From the Field: Recording Birdsong in MauritiusBy Jon Erickson November 2, 2009
At the age of eight, I managed to catch a cottonmouth in the pond behind my house with a piece of cheese and a rope. I remember watching the writhing creature with fascination until my horrified mother pulled me away from an untimely death. Apparently her protection fostered love rather than fear for wildlife, and my interest continues to this day.
So when my wife won a Fulbright to study in Mauritius for a year, I thought about all the remarkable wildlife I might find on this small island. Apart from Mauritius being the famous home of the Dodo, I realized I didn’t know much about the country’s wildlife, and I wondered about how to share what I would be learning.
After some inquiries, I was contacted by Greg Budney, audio curator of the Macaulay Library, who asked if I’d be interested in recording wildlife sounds for the library while on the island. This meshed well with another of my life’s interests; I am also a musician and have an extensive background in sound recording. After a trip to Ithaca to meet Greg and the wonderful staff at the library, the project was born.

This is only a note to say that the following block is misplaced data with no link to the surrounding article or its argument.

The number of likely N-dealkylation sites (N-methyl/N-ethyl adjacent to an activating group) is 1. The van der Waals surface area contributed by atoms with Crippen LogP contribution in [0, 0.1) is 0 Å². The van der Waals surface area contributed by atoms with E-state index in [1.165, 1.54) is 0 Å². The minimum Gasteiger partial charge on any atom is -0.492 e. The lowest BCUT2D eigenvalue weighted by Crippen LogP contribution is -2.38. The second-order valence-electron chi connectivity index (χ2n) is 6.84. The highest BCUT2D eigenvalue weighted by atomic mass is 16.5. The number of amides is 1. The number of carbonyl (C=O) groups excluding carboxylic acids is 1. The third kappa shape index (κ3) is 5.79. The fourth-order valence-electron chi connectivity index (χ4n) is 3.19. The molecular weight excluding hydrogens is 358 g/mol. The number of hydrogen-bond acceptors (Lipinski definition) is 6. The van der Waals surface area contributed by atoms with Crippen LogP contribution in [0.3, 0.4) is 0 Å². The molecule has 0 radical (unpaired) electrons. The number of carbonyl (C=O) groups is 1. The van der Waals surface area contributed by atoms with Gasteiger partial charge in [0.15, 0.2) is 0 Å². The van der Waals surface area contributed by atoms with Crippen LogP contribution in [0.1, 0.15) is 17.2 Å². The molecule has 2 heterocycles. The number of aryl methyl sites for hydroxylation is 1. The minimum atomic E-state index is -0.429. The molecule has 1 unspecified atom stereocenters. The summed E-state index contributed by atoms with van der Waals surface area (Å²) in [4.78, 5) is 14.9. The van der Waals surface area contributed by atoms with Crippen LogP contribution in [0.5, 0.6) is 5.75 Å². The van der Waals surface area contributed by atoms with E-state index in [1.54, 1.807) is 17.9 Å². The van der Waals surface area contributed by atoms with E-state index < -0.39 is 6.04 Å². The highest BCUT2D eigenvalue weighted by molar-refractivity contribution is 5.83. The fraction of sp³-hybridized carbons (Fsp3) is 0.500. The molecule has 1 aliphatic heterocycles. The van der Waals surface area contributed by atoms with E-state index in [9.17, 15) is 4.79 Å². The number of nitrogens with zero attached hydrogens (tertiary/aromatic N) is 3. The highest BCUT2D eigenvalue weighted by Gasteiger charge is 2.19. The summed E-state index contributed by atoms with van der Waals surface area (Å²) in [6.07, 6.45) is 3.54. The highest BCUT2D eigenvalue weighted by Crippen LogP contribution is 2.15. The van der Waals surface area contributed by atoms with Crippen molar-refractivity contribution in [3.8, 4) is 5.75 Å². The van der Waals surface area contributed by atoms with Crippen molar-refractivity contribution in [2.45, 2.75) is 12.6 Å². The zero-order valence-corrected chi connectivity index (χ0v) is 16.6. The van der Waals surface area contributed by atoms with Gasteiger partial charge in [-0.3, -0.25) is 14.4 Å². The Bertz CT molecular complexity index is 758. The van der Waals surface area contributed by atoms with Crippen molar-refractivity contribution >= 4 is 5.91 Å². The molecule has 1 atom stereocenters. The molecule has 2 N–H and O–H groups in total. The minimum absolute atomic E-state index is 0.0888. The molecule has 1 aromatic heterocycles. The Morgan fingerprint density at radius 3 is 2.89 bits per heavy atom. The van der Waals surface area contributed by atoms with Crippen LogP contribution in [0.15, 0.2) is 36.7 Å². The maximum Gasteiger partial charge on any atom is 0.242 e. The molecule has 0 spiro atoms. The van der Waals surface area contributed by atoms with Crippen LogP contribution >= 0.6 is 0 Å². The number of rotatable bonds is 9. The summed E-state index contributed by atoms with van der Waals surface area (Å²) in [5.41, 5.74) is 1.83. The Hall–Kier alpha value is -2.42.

So now, here I am in Mauritius with a bag of loaned recording equipment, some field guides, a map, and a book entitled Speak Mauritian Kreol in Seven Easy Lessons. I hope that in the nine months my wife and I are here I’ll be able to make an extensive set of recordings for the library. I’m aiming for around half of the island’s 81 species, especially 10 endemics (most are highly endangered): Pink Pigeon, Mauritius Kestrel, Mauritius Cuckoo-shrike, Mascarene White-eye, Mauritius White-eye, Mauritius Parakeet, Mauritius Fody, Herald Petrel, Rodrigues Fody, and Rodrigues Brush-Warbler.
But for now I have to get settled. So goodbye—or as they say in Mauritius, orevwar!
All About Birds is a free resource
Available for everyone,
funded by donors like you